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How Fed Chair Powell can avoid a stock market nightmare

Sibile Marcellus

President Trump’s strategy of defending the economy’s strength in the face of recession fears appears to have worked temporarily. The rebound in bond yields calmed markets on Monday, but the stock market dipped back into the red on Tuesday, with the Dow sinking after two sessions of gains.

Caught in this economic and political firestorm is Fed Chair Jerome Powell. He will be speaking about the challenges for monetary policy at the Fed’s annual Jackson Hole Conference on Friday.

Powell has to walk a tightrope, as he faces relentless pressure from Trump to cut rates as quickly as possible, while maintaining the Fed’s independence. Markets have already priced in more rate cuts this year.

Indeed, that’s why the bar is quite high for Powell’s comments at Jackson Hole. “His last press conference after the July FOMC meeting left real doubt about the Federal Reserve’s future course of action. Markets think he will be clearer at the end of this week,” a recent Datatrek Research note said.

Datatrek Research co-founder Nick Colas says Powell may be able to avoid a sharp decline in stocks simply by signaling that the Fed will “embark on a steady diet of rate cuts through the rest of 2019,” he said.

Federal Reserve Chairman Jerome Powell walks to the podium during a news conference following a two-day Federal Open Market Committee meeting in Washington, Wednesday, July 31, 2019. The Federal Reserve cut its key interest rate Wednesday for the first time in a decade to try to counter threats ranging from uncertainties caused by President Donald Trump's trade wars to chronically low inflation and a dim global outlook. (AP Photo/Manuel Balce Ceneta)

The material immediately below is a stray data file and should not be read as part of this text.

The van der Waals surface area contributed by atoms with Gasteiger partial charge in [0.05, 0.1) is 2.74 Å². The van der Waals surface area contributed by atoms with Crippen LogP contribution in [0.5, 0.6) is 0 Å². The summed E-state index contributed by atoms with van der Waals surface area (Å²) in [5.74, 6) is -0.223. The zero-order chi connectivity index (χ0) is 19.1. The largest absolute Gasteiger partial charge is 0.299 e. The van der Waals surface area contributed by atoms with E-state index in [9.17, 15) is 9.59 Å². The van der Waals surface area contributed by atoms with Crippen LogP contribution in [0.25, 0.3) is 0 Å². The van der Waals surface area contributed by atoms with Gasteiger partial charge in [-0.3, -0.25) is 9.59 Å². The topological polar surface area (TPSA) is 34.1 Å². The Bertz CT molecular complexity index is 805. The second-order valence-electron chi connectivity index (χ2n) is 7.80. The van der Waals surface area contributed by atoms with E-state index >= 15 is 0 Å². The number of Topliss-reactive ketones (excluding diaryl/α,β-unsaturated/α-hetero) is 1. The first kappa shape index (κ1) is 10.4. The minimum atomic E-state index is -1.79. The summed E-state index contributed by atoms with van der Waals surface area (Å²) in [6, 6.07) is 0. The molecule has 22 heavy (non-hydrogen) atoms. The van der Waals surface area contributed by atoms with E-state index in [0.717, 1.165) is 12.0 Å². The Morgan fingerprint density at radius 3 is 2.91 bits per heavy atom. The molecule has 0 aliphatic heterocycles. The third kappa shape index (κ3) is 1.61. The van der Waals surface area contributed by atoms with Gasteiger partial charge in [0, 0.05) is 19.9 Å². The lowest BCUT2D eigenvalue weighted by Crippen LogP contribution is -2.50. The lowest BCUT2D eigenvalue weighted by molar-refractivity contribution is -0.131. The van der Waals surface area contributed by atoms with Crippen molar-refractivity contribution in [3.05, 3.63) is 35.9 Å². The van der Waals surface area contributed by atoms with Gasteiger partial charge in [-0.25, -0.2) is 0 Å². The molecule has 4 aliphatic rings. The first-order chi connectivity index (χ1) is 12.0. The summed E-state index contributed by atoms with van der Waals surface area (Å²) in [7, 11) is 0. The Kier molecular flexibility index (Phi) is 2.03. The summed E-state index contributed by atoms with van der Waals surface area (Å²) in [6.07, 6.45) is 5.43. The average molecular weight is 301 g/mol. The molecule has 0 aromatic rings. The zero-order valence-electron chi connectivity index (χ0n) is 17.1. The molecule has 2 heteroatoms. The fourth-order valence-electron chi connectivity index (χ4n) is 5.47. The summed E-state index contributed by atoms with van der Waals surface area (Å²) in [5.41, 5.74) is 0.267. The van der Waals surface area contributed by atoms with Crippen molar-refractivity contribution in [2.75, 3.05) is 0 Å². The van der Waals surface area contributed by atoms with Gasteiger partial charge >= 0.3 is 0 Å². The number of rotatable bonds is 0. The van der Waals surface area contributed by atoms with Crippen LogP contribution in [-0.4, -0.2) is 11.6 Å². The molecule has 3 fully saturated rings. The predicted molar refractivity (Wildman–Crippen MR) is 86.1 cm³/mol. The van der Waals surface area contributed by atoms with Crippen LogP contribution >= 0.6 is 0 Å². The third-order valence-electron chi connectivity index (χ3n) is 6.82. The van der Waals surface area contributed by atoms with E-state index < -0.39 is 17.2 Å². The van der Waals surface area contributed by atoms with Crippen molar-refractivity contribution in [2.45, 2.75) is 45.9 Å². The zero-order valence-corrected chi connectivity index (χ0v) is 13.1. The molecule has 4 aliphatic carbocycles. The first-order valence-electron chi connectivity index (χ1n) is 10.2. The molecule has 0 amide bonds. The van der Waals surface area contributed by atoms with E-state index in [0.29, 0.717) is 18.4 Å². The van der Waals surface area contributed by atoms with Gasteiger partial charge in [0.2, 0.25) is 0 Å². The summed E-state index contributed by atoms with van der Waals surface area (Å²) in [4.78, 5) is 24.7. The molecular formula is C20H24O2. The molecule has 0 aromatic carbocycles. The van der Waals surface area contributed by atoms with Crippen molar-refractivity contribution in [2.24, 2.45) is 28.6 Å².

Federal Reserve Chairman Jerome Powell during a news conference following a two-day Federal Open Market Committee meeting in Washington, July 31, 2019. (AP Photo/Manuel Balce Ceneta)

“Markets have become very specifically convinced of a certain pathway, which is one 25-basis-point cut at every meeting paradigm,” Colas said. “And Powell doesn’t have to say ‘yes, we will cut at every meeting by 25 basis points,’ do a mic drop and walk off. But he does have to indicate that he is amenable to a series of cuts.”

Powell cut interest rates by a quarter percentage point back in July – for the first time since the 2008 financial crisis. That move didn’t satisfy markets or Trump. The president called Powell out on Twitter, saying, “As usual, Powell let us down.” Trump wanted a sign of more – and more aggressive – rate cuts to come.

On Friday, investors will be paying close attention to every word Powell says, looking for clues as to what his monetary policy strategy will be over the next couple of months amid a global economic slowdown, potential recession, and the looming threat of additional 10% tariffs on Chinese imports.

fed funds futures probabilities
Source: Datatrek

Investor disappointment in Powell’s choice of words could “trigger carnage in the bond and equity markets,” Paul Ashworth, chief U.S. Economist at Capital Economics, said in a note this week.

Fed Funds Futures prices indicate that most investors are expecting at least two rate cuts this fall: a 95% chance of a 25-basis-point cut at the FOMC’s September meeting, a 73% chance of another 25-basis-point cut at the October meeting, and 44% odds of one more rate cut or none at all in December.

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